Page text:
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Two Study Abroad Opportunities

31 01 2017

This year I will support two study abroad programs that will take Virginia Tech students to Malawi and to Switzerland, Senegal, and Croatia.

The Experience WASH in Malawi course will take place from July 9 – 29, 2017 (Summer II), and will provide students with an excellent opportunity to undertake WASH-related research with a cohort of students from VT, Denver University, Mzuzu University, and Texas Tech. The presentation below provides an overview of the course and includes a few images from our 2016 offering. Students can apply here.

In the Fall semester, I will be co-leading (with Thomas Archibald) a module in the Dean’s Semester on Global Challenges in Switzerland and Senegal focused on food security. During the three-week module, students will explore the causes and impacts of malnutrition and food insecurity and the various responses of international organizations and NGOs to the global food challenge. From this foundation, students will have the opportunity to engage with international agricultural organizations and NGOs in Geneva, Switzerland, before traveling to Senegal to study two agricultural development programs – the 4-H and PPP program – managed by Virginia Tech’s Office of International Research, Education, and Development (OIRED). We are developing our module around the precepts of “fair trade learning,” that include transparency, community-driven service, commitment and sustainability, deliberate diversity, intercultural contact, community preparation, local sourcing, reciprocity, and reflection.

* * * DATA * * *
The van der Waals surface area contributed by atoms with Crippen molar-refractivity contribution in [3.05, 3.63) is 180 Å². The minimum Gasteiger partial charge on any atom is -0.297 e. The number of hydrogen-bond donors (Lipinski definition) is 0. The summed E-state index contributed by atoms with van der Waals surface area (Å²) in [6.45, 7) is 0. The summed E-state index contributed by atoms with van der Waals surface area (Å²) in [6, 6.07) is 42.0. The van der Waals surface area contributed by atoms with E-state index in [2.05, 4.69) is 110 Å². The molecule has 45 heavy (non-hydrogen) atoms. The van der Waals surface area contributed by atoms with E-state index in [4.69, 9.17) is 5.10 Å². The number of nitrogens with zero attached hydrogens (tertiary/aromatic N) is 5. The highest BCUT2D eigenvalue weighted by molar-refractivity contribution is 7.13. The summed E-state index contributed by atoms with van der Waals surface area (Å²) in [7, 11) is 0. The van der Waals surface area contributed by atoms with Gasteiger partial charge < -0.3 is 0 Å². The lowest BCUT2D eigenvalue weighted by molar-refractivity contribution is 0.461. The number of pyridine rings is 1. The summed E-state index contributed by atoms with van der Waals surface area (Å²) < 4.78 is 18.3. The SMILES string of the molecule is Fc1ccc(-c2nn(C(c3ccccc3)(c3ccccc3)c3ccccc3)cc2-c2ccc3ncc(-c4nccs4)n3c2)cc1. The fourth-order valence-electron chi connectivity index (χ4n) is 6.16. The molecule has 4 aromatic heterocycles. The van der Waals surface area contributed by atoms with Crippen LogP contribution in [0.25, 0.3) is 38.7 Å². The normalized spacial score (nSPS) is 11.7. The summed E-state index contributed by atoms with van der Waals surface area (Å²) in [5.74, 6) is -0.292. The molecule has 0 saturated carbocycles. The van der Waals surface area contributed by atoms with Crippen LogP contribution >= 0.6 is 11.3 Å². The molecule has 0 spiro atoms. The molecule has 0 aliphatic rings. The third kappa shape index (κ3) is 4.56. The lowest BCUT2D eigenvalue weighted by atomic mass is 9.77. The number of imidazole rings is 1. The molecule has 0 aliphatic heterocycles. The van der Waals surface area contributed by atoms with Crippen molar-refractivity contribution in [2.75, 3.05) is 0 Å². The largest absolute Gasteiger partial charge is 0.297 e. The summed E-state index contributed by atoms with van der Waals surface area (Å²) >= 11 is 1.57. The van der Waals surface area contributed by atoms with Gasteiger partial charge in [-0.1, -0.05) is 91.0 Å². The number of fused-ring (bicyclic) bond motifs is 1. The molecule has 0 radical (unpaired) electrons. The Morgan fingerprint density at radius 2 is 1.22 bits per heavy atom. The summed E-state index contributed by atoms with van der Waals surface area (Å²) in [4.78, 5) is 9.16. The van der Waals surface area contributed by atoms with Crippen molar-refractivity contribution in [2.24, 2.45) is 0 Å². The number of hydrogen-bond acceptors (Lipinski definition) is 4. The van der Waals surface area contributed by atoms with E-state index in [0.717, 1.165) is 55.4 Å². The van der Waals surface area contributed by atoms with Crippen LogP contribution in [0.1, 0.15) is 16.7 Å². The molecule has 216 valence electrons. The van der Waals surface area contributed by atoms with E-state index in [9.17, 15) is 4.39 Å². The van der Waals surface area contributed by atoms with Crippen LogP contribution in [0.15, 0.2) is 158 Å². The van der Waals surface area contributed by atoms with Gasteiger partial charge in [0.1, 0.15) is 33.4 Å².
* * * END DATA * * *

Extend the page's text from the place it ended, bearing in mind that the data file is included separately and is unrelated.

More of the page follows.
The video below provides a brief overview of the semester that will run from August 25 – December 13, 2017. Students can apply here.





The trucks are packed- thank you!

23 12 2016

Thanks to everyone who made this happen.

The Mzuni Library Initiative

community | com ∙ mu ∙ ni ∙ ty |

definition: a unified body of individuals

IMG_9695.jpg Above, 20+ volunteers gathered at Kentland Farms to pack the books on the trucks. Next stop… Project Hope in Winchester, VA.